Workplace design is shifting focus from specific generations to more inclusive designs based on the different life stages of workers, explains Nigel Oseland.
04 September 2018 | Nigel Oseland
To borrow from Thomas Armstrong's The Human Odyssey: Navigating the Twelve Stages of Life, there are three phases most relevant to workplace design.
- Early adulthood (20-35) or Enterprise: Young adults gain accomplishments, establish a circle of friends, find a career and make their mark.
- Midlife (35-50) or Contemplation: People often take a break from worldly responsibilities to contemplate the deeper meaning of their lives, including raising families.
- Mature adulthood (50-80) or Benevolence: After raising families and becoming established at work, many mature adults shift to volunteering, mentoring and philanthropy to better society.
The workplace community highlights the need to design for Generation Y (and now Generation Z) to attract talent.
But several protagonists (such as Neil Usher) have described such generational differences as a myth, pointing out that those entering the workplace for the first time will be enterprising and idealistic regardless of their generation.
Freedom, then responsibility
A report from AECOM suggests that Generation Z share similarities with baby boomers and refer to them as the 'ages of freedom', including discovery, education, entertainment and exploration.
In contrast, they suggest that Generation Y and Generation X are the 'ages of responsibility', including children and mortgages. This view overlays with definitions of family life cycle, such as: young and single, young couple, newlyweds, parenthood, empty nesters and older single.
Generation Y and Generation X may be in the same phase of progressing their careers for financial stability, and expect the usual elements of a well-designed workplace.
Those seeking to be top of their profession will require the space and technology that facilitates concentration and collaboration. Those following the management route will require spaces (or tech) that facilitate team and one-to-one meetings, along with occasional confidentiality.
Creating work environments that support parents will help retain experienced, trained and talented employees by, for example, introducing flexible or part-time working hours and remote working. An onsite or nearby crèche and the ability to take occasional private calls also aids those with dependents.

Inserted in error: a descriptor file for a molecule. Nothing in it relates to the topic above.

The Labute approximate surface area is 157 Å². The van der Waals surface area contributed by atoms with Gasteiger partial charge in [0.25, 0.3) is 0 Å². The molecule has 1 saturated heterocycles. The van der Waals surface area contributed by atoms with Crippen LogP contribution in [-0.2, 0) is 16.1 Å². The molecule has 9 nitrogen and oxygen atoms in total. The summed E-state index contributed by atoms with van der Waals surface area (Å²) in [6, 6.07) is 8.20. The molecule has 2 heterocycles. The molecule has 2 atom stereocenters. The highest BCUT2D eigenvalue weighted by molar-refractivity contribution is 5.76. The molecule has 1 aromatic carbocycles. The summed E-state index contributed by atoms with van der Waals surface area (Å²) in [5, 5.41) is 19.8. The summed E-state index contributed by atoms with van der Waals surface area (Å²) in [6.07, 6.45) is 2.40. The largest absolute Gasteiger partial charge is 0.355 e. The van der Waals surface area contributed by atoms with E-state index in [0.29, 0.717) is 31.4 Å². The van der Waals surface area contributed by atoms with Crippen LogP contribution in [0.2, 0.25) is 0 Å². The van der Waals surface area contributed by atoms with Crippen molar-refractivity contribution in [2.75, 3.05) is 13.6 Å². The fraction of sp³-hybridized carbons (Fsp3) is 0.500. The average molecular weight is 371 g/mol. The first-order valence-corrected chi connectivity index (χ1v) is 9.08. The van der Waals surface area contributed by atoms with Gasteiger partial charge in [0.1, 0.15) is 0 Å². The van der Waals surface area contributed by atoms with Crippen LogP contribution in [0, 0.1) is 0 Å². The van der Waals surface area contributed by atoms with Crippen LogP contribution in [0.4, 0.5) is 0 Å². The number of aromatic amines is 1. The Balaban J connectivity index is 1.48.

Generation Z enters the workplace to learn, develop, socialise, and gain financial independence: the workplace could reflect this by offering places for concentrated work alongside places for social interaction like café areas and a fitness centre.
They may prefer to work flexible hours to suit their lifestyle and periods of peak performance, but they may not be able to work from home owing to flat-sharing, so may prefer to be in the office - closer to workmates and mentors.
The baby boomers may have new-found (financial) independence and be looking for flexible advisory work, or mentoring, and take time out for third-age learning.
In their study of demographics in the workplace, academics Jeremy Myerson, Jo-Anne Bichard and Alma Erlich point out how the physiology of older workers differs from that of younger colleagues.
Older workers may not read as well at lower levels of illuminance, but are more affected by glare; poor hearing in the high frequency range means they may not easily distinguish a specific voice when there is high background noise. In the workplace this means having more control over lighting, quieter spaces (zones or rooms) and maybe a different ergonomic set-up.
It's wise to accept that we need to create inclusive, flexible and controllable workplaces for the optimum performance and well-being of everyone in the workplace
Nigel Oseland is director of Workplace Unlimited.